Alopecia Areata

Alopecia areata is a rare autoimmune disorder that causes the body to attack hair follicles, which leads to hair loss. 

When you have alopecia areata, you may recognize patchy hair loss that usually presents itself as a single oval patch or multiple patches of asymptomatic, well-circumscribed, nonscarring alopecia. You may notice a small bare patch or lose all hair in entire areas of the scalp. 

Common treatments include corticosteroids and immunotherapy (designed to create an allergic reaction that causes hair regrowth), as most others are speculative at best. If you have patchy hair loss, you’ll want to visit a dermatologist for the correct diagnosis.


Lupus is a chronic autoimmune disease affecting the joints, skin, brain, lungs, kidneys, and blood vessels. Some people with lupus can also encounter hair loss issues. 

A clinical study showed nonscarring hair loss in four women with systemic lupus erythematosus (SLE) and reported hair loss of varying degrees. Some women experienced widespread hair loss, while others lost their hair in localized areas of their scalp. 

Hair loss caused by lupus may be reversible if you can control the disease. Follow your doctor’s advice and take your medications as directed. Once under control, you should experience minimized hair loss and hair regrowth. Discuss any treatments with your lupus specialist or primary care provider.

Lichen Planopilaris (Lichen Planus)

Lichen planus is an autoimmune disease that can cause swelling, ulcers, and irritation of mucous membranes, skin, hair, and nails. While it’s most common in the oral or genital region, it occasionally impacts the scalp through a condition called lichen planopilaris. 

Lichen planopilaris is a rare inflammatory condition that can lead to scaly skin, redness, dry and flakey skin, bald patches, pain, and itchiness of the scalp. Lichen planopilaris is unique in that it usually occurs in individuals ages 30 to 60. While lichen planus is equally common for men and women, women are far more likely to get oral planus and scalp planopilaris. Fifty percent of all cases are oral.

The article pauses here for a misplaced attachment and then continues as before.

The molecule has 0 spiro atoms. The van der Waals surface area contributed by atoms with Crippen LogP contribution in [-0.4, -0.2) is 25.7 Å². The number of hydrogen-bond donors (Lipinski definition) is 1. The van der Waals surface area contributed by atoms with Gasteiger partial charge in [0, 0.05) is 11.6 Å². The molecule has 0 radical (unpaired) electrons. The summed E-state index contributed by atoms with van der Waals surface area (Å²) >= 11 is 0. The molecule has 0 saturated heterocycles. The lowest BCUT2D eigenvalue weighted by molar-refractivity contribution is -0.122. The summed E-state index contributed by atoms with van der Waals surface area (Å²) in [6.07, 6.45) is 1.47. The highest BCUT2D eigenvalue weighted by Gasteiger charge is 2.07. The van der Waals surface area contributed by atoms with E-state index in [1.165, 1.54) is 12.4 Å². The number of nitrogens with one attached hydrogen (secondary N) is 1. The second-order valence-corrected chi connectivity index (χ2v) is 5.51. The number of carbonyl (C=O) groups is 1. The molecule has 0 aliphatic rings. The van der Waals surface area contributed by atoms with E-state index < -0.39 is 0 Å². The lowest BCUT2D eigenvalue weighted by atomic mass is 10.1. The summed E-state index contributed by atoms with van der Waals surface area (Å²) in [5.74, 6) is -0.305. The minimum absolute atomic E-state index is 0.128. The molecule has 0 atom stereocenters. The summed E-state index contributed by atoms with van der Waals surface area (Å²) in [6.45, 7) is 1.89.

The cause of this autoimmune disorder is still unknown. However, medical professionals believe that the body’s white blood cells recognize skin and hair cells as harmful invaders and react by attacking them. Several treatments exist, from retinoids and corticosteroids to anti-malarial drugs. At MAXIM Hair Restoration, we believe it’s always best to try a less invasive method first since those medications have more significant impacts on your overall health and can weaken your hair over time. 

Low-level laser therapy has shown to be effective for many types of hair loss, planopilaris included, and is a treatment that individuals can regularly undergo in the comfort of their homes. 

We recommend using the MAXIM Laser Cap, which requires only a seven-minute treatment to use every other day for the best results. MAXIM’s Laser Cap uses the highest quality laser diodes set to proper wavelengths to provide the best results. Additionally, you can seek a complimentary consultation. Some regenerative procedures also show promise to those suffering from lichen planopilaris.